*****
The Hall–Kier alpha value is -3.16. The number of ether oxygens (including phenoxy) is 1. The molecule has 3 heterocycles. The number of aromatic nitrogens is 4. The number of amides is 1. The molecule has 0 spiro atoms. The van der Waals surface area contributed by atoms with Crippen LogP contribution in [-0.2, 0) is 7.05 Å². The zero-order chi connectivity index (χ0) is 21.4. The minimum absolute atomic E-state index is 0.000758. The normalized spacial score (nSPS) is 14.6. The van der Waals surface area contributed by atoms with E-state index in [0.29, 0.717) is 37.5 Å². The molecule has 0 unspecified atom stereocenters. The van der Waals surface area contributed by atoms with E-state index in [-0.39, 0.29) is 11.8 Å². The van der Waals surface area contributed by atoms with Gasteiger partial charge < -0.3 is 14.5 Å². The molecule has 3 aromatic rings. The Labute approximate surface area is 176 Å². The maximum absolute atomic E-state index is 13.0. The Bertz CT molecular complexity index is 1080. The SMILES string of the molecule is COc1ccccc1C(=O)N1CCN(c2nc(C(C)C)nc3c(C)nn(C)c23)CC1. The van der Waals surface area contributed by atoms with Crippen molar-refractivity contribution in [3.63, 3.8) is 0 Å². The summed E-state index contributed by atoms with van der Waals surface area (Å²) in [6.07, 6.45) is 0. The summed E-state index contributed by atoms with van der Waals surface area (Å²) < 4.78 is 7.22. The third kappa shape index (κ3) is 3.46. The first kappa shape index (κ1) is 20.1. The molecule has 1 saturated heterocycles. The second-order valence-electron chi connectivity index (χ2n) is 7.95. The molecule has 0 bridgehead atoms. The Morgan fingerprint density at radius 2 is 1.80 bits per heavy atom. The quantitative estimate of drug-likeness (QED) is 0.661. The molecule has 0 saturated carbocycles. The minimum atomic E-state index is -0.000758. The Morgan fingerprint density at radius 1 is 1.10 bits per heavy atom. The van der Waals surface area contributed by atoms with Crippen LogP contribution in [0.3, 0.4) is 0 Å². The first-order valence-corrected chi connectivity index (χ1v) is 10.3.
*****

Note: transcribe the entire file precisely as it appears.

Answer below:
The Hall–Kier alpha value is -3.16. The number of ether oxygens (including phenoxy) is 1. The molecule has 3 heterocycles. The number of aromatic nitrogens is 4. The number of amides is 1. The molecule has 0 spiro atoms. The van der Waals surface area contributed by atoms with Crippen LogP contribution in [-0.2, 0) is 7.05 Å². The zero-order chi connectivity index (χ0) is 21.4. The minimum absolute atomic E-state index is 0.000758. The normalized spacial score (nSPS) is 14.6. The van der Waals surface area contributed by atoms with E-state index in [0.29, 0.717) is 37.5 Å². The molecule has 0 unspecified atom stereocenters. The van der Waals surface area contributed by atoms with E-state index in [-0.39, 0.29) is 11.8 Å². The van der Waals surface area contributed by atoms with Gasteiger partial charge < -0.3 is 14.5 Å². The molecule has 3 aromatic rings. The Labute approximate surface area is 176 Å². The maximum absolute atomic E-state index is 13.0. The Bertz CT molecular complexity index is 1080. The SMILES string of the molecule is COc1ccccc1C(=O)N1CCN(c2nc(C(C)C)nc3c(C)nn(C)c23)CC1. The van der Waals surface area contributed by atoms with Crippen molar-refractivity contribution in [3.63, 3.8) is 0 Å². The summed E-state index contributed by atoms with van der Waals surface area (Å²) in [6.07, 6.45) is 0. The summed E-state index contributed by atoms with van der Waals surface area (Å²) < 4.78 is 7.22. The third kappa shape index (κ3) is 3.46. The first kappa shape index (κ1) is 20.1. The molecule has 1 saturated heterocycles. The second-order valence-electron chi connectivity index (χ2n) is 7.95. The molecule has 0 bridgehead atoms. The Morgan fingerprint density at radius 2 is 1.80 bits per heavy atom. The quantitative estimate of drug-likeness (QED) is 0.661. The molecule has 0 saturated carbocycles. The minimum atomic E-state index is -0.000758. The Morgan fingerprint density at radius 1 is 1.10 bits per heavy atom. The van der Waals surface area contributed by atoms with Crippen LogP contribution in [0.3, 0.4) is 0 Å². The first-order valence-corrected chi connectivity index (χ1v) is 10.3.